37. 37. 37 Optimal CA Budget Allocation in Phase 3 i Failure Mode ci ($) bi xi ($) 1 Open Diode 430,000 1 0 2 Power Supply 150,000 1 29,996 3 EEPROM 0 0 0 4 Cold Solder 0 0 0 5 NFF 370,000 1 250,004 6 Flux Contam 0 0 0 7 SMC Limit Table 20,000 1 0 8 Capacitor 23,000 1 0 9 PPMU 310,000 1 0 10 Missing Solder 9,000 1 0 11 Mfg Defects 12,000 1 0 Latent Failure in Phase 3 N/A N/A N/A
  38. 38. 38 Prediction vs. Actual 0.0000 0.0001 0.0002 0.0003 0.0004 0.0005 0.0006 0 50 100 150 200 250 300 350 Failures/hour days System Failure Intensity Function and its Prediction Actual failure intensity Prediction for Phase 2 Prediction for Phase 3 Phase 1 Phase 2 Phase 3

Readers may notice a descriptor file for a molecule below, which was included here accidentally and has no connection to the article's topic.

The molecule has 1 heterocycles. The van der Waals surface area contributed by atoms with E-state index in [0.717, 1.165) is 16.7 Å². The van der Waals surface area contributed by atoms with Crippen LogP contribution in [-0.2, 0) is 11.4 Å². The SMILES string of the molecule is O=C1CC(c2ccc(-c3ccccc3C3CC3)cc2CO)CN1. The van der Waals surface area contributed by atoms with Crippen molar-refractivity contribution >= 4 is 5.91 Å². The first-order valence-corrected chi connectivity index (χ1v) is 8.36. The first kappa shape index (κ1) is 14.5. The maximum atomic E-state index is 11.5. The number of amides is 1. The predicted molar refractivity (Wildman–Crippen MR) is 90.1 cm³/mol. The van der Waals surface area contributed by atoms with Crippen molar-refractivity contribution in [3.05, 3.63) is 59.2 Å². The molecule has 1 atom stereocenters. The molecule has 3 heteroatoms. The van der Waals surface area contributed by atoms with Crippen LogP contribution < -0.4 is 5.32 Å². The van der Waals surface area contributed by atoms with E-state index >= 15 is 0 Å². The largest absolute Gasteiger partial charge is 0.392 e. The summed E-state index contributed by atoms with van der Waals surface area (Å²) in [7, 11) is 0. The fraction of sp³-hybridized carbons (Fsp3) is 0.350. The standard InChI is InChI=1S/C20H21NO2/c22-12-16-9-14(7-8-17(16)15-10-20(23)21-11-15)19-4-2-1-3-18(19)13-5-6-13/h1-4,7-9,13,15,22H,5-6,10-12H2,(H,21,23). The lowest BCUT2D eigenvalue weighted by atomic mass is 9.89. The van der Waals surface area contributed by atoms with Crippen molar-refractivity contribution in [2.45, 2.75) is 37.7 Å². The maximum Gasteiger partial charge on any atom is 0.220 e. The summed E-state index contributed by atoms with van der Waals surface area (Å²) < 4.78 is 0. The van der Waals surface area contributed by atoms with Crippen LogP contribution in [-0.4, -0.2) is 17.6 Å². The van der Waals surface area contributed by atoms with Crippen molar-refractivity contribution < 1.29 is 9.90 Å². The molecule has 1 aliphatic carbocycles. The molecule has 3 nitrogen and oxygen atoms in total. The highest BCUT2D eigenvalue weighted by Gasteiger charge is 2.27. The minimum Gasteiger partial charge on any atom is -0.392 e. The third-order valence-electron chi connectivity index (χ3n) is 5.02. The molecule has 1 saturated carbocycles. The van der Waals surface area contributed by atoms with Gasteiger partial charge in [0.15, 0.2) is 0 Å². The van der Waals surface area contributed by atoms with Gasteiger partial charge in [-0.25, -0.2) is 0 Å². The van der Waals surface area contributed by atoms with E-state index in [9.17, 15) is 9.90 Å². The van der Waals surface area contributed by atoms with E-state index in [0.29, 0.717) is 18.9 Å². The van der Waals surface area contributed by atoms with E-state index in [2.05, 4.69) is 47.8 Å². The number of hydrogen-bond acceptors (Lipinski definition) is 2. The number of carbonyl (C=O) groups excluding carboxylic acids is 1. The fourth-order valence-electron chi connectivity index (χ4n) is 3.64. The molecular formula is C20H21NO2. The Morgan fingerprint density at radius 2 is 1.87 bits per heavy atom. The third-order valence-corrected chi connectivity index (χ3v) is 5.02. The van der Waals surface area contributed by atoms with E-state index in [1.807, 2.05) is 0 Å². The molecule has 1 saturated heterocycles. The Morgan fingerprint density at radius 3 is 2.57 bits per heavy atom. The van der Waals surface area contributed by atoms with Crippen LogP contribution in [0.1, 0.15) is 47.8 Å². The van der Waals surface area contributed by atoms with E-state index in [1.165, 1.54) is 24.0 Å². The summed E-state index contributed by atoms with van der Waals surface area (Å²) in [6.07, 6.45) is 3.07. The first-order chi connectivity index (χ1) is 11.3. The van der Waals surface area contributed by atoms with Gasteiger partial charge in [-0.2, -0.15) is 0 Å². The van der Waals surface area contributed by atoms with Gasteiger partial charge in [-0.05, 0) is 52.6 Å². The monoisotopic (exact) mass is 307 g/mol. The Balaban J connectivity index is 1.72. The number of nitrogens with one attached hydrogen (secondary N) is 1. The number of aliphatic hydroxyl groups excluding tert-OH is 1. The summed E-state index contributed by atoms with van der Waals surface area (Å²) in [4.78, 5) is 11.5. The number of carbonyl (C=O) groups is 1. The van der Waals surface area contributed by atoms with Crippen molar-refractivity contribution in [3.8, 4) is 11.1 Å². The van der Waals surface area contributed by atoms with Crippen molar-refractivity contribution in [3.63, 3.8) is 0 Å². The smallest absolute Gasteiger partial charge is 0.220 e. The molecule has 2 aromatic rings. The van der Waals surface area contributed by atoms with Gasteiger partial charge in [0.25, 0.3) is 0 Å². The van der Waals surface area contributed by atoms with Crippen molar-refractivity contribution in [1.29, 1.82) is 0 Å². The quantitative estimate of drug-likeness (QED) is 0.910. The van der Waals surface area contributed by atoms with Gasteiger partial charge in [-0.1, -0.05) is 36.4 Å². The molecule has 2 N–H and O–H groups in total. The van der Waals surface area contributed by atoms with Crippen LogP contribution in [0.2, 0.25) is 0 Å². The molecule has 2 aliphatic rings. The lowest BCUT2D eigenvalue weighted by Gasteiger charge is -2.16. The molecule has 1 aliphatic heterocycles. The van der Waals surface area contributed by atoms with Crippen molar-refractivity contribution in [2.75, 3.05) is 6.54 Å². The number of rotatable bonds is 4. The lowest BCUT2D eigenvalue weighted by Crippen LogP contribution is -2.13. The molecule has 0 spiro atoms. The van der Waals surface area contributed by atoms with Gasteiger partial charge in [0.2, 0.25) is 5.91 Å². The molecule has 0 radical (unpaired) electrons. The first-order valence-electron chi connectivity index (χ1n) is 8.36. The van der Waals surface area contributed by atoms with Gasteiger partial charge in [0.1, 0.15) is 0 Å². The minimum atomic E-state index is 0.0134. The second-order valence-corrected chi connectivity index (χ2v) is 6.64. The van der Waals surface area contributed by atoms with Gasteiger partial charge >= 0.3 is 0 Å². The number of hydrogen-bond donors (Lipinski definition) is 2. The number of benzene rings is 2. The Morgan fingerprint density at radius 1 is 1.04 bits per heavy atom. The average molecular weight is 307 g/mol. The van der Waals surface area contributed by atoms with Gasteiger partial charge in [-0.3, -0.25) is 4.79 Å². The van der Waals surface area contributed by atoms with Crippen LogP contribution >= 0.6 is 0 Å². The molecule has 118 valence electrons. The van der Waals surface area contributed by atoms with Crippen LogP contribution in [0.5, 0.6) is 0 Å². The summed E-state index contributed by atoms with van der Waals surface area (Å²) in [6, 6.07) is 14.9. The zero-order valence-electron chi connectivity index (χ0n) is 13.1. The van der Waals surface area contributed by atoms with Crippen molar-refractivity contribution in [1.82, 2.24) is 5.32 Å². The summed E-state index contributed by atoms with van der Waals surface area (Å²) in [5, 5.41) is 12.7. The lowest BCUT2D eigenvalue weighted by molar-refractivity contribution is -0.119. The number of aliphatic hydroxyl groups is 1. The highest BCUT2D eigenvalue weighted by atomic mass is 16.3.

39. 39. 39 Conclusions 1. New designs are often subject to both components (hardware) and non-components failures. Some failure modes are dormant. 2. RGP is a multi-disciplinary cross-function team effort as it involves design, manufacturing, testing, operation, maintenance as well as latent failures. 3. We proposes a CA effectiveness function and further integrates it into the RGP model to achieve reliability target a lower cost. 4. An accurate reliability growth prediction is useful, yet it is more beneficial to industry as when to reach the reliability goal and how much resource (labor and budget) is required.